You have the right to ask your partner if they are on birth control. You do NOT have the right to demand your partner to get on birth control.

You have the right to your privacy. You do not owe your partner any of your passwords or access to your mobile devices. If they feel insecure enough to need to monitor your devices, that is an issue. Relationships are formed through trust. This is a violation of boundaries, and it enables their controlling behaviors. If you give in one area of your life, they expect you to fold in other areas of your life. It is a show of the lack of trust you hold for one another.

You have the right to your location privacy. Your partner does not need your location. They can ask you where you are going, but you should never be forced to share your location at all times if you do not want to.

You have the right to your love languages. It’s up to you to establish your love languages and communicate how you would like to be treated. If your love language is quality time and your partner invites you over to hang out, but they’re busy working, watching tv, playing on their phone, or playing video games, you have the right to ask them only to invite you over when they are capable of giving you their full attention.

You have the right to your personal space. You are allowed to ask for time and space apart. You don’t always have to be together. I know this sounds counter-intuitive, but most healthy relationships need time away from one another for each person to maintain their individuality. The codependent person in the relationship will often attach themselves to the other partner by attempting to spend every day together and practically moving into the other person’s home. You are not a bad guy for wanting your own space at times, no matter how much space that is. You do not have to let this person attach themselves to you, and you are not obligated to provide financial security for them, either. As adults, we can take care of ourselves. If you want to provide financial or emotional security for your partner, you absolutely can, but you are not obligated to do so.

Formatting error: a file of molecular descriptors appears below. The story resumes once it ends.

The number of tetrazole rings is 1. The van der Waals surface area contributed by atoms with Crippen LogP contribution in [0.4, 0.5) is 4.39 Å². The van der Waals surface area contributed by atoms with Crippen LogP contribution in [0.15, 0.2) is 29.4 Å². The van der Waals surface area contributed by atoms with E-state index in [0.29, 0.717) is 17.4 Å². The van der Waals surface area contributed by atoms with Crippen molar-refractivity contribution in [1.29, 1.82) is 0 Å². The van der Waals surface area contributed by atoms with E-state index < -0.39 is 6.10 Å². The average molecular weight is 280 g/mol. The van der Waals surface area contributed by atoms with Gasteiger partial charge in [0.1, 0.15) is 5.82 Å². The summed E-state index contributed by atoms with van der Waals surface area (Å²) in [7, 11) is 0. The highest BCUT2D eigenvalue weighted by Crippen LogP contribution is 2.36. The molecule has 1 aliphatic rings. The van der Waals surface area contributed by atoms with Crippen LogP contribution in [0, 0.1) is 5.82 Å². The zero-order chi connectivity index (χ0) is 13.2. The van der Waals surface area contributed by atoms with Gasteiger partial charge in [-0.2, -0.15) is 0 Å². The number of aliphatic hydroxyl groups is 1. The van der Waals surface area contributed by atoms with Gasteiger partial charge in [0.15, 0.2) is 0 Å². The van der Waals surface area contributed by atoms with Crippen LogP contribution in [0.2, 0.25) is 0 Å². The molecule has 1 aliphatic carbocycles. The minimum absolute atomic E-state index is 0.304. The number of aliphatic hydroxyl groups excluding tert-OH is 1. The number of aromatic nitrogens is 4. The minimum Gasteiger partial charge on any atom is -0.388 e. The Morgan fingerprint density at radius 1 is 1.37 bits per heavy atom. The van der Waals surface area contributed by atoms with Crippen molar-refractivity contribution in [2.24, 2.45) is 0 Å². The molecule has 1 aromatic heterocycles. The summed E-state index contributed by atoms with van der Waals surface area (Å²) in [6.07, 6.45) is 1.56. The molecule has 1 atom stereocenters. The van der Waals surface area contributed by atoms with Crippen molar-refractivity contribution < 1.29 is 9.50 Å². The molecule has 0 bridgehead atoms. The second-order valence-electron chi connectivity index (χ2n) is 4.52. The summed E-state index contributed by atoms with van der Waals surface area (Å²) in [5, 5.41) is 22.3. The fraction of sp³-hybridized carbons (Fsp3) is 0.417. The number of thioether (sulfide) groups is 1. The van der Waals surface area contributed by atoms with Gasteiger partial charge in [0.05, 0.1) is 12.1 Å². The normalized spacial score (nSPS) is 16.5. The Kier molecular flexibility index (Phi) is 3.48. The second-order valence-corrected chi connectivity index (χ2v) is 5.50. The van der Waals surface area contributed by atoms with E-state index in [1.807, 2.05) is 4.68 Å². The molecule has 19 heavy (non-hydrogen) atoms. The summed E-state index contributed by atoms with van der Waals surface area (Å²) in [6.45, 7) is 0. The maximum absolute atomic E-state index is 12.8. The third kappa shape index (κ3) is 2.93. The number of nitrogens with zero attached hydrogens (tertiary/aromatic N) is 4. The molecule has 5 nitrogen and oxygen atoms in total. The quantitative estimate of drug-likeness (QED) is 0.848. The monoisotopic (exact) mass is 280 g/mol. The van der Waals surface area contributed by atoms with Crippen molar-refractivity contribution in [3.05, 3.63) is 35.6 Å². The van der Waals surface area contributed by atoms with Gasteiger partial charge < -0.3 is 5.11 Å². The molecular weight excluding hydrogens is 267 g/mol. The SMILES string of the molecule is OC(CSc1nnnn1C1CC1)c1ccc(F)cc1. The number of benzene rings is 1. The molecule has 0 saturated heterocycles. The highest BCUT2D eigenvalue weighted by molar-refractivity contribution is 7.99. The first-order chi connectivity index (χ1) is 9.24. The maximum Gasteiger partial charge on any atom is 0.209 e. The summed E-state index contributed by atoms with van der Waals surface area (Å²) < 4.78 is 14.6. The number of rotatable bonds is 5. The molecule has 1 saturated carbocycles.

You have the right to expect a certain level of cleanliness and physical health from your partner as long as your expectations are reasonable and you hold yourself up to your expectations as well. That could be expecting one another to clean up your dishes or laundry. That could be asking one another to brush teeth regularly. That could be wishing one another to maintain a healthy exercise and diet regime.

You have the right to feel safe with one another when engaging in sexual activities. That means respecting one another’s sexual boundaries. That means taking no as an answer and not expecting a further explanation. That means being respectful toward our partners’ sexual drive and energy. That means treating our partner like a human being, not a sex toy. That means understanding that our partner has different desires than we do and does not always want to try the same sexual experiments we do.

As previously mentioned, we all have our own boundaries and expectations in relationships. My expectations might be different than yours. That does not make your boundaries any less important than mine or your partners. The key here is to establish and clearly communicate our boundaries from the beginning. You will save yourself a lot of exhaustion and resentment when you do. The earlier you express your boundaries with one another, the better, and it is NEVER too early. Your partner might not comply with your expectations, they have the right to set their boundaries, and it’s your choice whether you accept those boundaries or not. At this stage, you need to evaluate whether these boundary requests are about control. It should not be a tug-of-war for power in the relationship.